The UK’s first post-Brexit budget has important tax implications
By Michael Jarvis, Manager, International Tax Advisory
HM Treasury’s 2020 Budget was announced last week and contains an array of measures that could lead to large capital injections into the UK economy. The budget is in part a response to the COVID-19 outbreak, but also seeks to broadly promote UK business growth.
The budget’s introduction notes that it is the first of the new decade and the first since Brexit. It “lays the foundations of the UK’s future prosperity and delivers on the government’s promises to the British people.” The budget will invest an estimated 640 billion pounds into transport, health, energy and digital infrastructure between 2020 and 2024.
This post summarizes some important tax-related announcements from the budget, and points out some notable omissions.
Research and development tax credits
As part of a pledge to increase investment in science, innovation and technology to 22 billion pounds by 2024-25, the government increased the potential research and development (R&D) tax credit from 12 percent to 13 percent beginning 1 April 2020.
The government also will consult on including data- and cloud-computing costs within the definition of qualifying R&D expenditures. This would benefit many tech firms who make use of these services as part of their R&D activities.
Digital services tax
Despite the OECD’s condemnation of unilateral measures and its recent announcement about Pillar One, the UK government did not announce plans to suspend its digital services tax (DST), set to take effect 1 April 2020. The narrowly targeted 2 percent tax will apply to “the revenues of search engines, social media platforms and online marketplaces which derive value from UK users.”
Calculation and application of the UK’s DST is potentially quite complicated. With the first returns due sometime in early 2021, businesses should be implementing processes to comply.
Plastic packaging tax and other environmental matters
Starting April 2022, the government will introduce a levy on plastic packaging that contains less than 30 percent recycled plastic. The exact application of the tax is not known at this point, but groups that sell tangible products in the UK should consider how the levy will affect their supply chains.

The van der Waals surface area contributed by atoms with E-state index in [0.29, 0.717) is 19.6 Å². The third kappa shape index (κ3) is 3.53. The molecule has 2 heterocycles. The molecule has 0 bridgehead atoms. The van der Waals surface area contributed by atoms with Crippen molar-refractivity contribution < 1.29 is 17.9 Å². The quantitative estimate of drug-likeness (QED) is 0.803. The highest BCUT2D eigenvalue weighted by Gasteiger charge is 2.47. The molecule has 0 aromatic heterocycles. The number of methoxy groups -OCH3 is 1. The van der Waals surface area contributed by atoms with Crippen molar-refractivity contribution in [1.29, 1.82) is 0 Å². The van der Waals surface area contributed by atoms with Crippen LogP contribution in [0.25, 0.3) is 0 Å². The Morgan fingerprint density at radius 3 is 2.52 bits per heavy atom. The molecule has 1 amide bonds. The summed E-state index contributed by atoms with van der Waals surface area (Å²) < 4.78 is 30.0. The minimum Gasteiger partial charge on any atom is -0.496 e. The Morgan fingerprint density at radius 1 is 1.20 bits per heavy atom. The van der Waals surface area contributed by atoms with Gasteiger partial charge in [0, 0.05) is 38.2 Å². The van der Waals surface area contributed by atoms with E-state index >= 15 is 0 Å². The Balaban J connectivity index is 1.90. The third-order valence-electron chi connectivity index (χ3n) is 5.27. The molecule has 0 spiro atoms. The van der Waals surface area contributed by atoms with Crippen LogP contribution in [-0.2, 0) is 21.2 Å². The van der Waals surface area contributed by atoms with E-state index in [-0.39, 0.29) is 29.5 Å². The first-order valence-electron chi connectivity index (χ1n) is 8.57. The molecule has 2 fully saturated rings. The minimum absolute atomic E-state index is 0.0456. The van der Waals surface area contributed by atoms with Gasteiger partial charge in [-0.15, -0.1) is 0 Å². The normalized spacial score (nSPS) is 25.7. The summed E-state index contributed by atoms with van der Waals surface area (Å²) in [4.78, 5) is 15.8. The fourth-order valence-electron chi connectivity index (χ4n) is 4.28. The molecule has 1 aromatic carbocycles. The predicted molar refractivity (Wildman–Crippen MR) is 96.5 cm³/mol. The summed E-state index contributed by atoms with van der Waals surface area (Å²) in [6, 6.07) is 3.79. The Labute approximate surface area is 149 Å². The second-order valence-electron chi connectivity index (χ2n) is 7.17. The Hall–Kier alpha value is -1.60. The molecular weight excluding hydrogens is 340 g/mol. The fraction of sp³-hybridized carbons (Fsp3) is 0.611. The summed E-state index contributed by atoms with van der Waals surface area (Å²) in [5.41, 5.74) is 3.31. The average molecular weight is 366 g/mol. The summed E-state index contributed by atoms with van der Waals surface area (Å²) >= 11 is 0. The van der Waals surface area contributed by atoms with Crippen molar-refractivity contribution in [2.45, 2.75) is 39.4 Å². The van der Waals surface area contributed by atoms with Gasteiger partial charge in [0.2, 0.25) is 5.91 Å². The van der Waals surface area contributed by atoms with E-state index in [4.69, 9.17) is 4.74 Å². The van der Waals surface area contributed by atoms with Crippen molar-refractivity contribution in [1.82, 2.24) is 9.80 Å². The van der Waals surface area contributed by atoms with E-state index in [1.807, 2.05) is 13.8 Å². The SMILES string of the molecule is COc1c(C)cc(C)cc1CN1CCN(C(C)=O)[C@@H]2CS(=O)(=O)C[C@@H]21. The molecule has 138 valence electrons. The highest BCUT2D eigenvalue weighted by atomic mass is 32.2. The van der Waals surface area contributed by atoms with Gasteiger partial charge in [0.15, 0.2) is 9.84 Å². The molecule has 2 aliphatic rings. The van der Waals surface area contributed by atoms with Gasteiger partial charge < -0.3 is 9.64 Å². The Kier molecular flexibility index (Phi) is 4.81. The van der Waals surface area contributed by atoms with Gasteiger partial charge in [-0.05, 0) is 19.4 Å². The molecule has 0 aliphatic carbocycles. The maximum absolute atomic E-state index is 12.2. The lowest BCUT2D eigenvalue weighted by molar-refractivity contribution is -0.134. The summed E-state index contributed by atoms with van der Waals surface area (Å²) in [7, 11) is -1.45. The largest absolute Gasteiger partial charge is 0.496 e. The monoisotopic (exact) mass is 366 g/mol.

The government also announced changes to various existing climate change levies, as well as changes to: capital allowances, employee benefits involving environmentally friendly vehicles, duties on subsidised fuel, and capital injections for certain green industries.
These are strong signals that UK authorities are taking climate change seriously and will use the tax system to influence taxpayer behaviour and foster green businesses.
Tax avoidance and compliance
Notably, the 2020 budget does not address the subject of the UK’s DAC6 legislation. DAC6 is an EU directive that must be implemented by EU member states. Essentially, DAC6 is a framework for reporting certain cross-border transactions.
Following its exit from the EU on 31 January 2020, the UK is no longer obligated to comply with the DAC6 directive. The UK government, however, appears to be committed to co-operating with the EU on tax matters, particularly when it comes to combatting tax avoidance and evasion. For now, then, it appears UK taxpayers and their advisors will have to report details of certain cross-border arrangements in accordance with the UK’s DAC6 legislation, starting 1 July 2020.
The government also announced it will consult on whether taxpayer-funded grants should be available to businesses that do not have clean compliance records. Authorities are also making additional investments in compliance officers and technology so HMRC can more effectively combat tax avoidance.
Starting April 2021, large businesses will be required to notify HMRC when they take a tax position which HMRC is likely to challenge. The details of the notification process aren’t yet known, but even businesses that do not engage in aggressive planning may be required to report.
A number of value-added tax measures were introduced in the budget. Here are some of the more important changes.
From 1 January 2021, postponed accounting for VAT will apply to all imports of goods, including those from the EU. This will aid with business cash flow, since businesses are generally now required to pay import VAT at the time goods arrive in the UK, and must wait to reclaim it on the next VAT return.
This change relates to cross-border transactions. In the context of cross-border VAT, call-off stock refers to the following situation:
- the supplier knows the identity of the person acquiring the goods at the time the goods are transported to another member state
- a transfer in title to the goods will change at a later date and after the goods have arrived in the destination member state
The current rules governing call-off stock arrangements require the supplier to register for VAT in the recipient country. Under the new rules, businesses will no longer need to register for VAT in the destination member state, provided certain conditions are met.
The measure is retroactive and applies to goods removed from an EU member state to the UK (or vice versa) on or after 1 January 2020.
E-books, e-newspapers and academic e-journals will be entitled to the same zero-rating VAT treatment as their physical counterparts, starting 1 December 2020. This will align the UK’s VAT rules on e-publications with those of EU countries.